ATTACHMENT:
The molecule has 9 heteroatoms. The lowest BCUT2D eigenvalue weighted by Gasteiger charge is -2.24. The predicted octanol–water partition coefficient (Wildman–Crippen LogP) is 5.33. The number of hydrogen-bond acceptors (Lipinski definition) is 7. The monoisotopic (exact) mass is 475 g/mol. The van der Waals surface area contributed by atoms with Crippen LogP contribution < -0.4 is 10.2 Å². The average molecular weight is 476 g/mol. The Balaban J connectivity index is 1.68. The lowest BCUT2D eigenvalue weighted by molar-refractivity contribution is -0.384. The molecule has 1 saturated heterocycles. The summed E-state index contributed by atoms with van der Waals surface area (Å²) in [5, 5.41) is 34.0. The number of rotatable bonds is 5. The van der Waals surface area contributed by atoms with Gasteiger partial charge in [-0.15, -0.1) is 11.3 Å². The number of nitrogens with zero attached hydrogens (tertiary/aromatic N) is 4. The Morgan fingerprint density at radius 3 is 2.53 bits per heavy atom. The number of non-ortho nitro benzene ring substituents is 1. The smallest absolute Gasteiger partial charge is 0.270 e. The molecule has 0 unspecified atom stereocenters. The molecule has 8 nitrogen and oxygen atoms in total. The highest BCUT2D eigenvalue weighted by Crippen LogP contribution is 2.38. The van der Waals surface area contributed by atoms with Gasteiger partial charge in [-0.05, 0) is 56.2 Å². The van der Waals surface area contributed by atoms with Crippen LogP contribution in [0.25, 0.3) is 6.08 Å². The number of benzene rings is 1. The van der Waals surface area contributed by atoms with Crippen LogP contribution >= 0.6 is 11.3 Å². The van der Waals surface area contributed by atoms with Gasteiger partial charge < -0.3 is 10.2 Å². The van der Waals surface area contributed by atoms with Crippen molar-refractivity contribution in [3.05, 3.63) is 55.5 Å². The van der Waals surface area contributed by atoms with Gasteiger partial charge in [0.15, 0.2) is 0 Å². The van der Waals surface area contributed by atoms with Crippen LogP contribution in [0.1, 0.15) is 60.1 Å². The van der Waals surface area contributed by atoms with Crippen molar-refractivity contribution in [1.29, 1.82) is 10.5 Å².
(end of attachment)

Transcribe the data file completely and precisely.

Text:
The molecule has 9 heteroatoms. The lowest BCUT2D eigenvalue weighted by Gasteiger charge is -2.24. The predicted octanol–water partition coefficient (Wildman–Crippen LogP) is 5.33. The number of hydrogen-bond acceptors (Lipinski definition) is 7. The monoisotopic (exact) mass is 475 g/mol. The van der Waals surface area contributed by atoms with Crippen LogP contribution < -0.4 is 10.2 Å². The average molecular weight is 476 g/mol. The Balaban J connectivity index is 1.68. The lowest BCUT2D eigenvalue weighted by molar-refractivity contribution is -0.384. The molecule has 1 saturated heterocycles. The summed E-state index contributed by atoms with van der Waals surface area (Å²) in [5, 5.41) is 34.0. The number of rotatable bonds is 5. The van der Waals surface area contributed by atoms with Gasteiger partial charge in [-0.15, -0.1) is 11.3 Å². The number of nitrogens with zero attached hydrogens (tertiary/aromatic N) is 4. The Morgan fingerprint density at radius 3 is 2.53 bits per heavy atom. The number of non-ortho nitro benzene ring substituents is 1. The smallest absolute Gasteiger partial charge is 0.270 e. The molecule has 0 unspecified atom stereocenters. The molecule has 8 nitrogen and oxygen atoms in total. The highest BCUT2D eigenvalue weighted by Crippen LogP contribution is 2.38. The van der Waals surface area contributed by atoms with Gasteiger partial charge in [-0.05, 0) is 56.2 Å². The van der Waals surface area contributed by atoms with Crippen LogP contribution in [0.25, 0.3) is 6.08 Å². The number of benzene rings is 1. The van der Waals surface area contributed by atoms with Crippen LogP contribution >= 0.6 is 11.3 Å². The van der Waals surface area contributed by atoms with Gasteiger partial charge < -0.3 is 10.2 Å². The van der Waals surface area contributed by atoms with Crippen molar-refractivity contribution in [3.05, 3.63) is 55.5 Å². The van der Waals surface area contributed by atoms with Gasteiger partial charge in [0.15, 0.2) is 0 Å². The van der Waals surface area contributed by atoms with Crippen LogP contribution in [0.1, 0.15) is 60.1 Å². The van der Waals surface area contributed by atoms with Crippen molar-refractivity contribution in [1.29, 1.82) is 10.5 Å².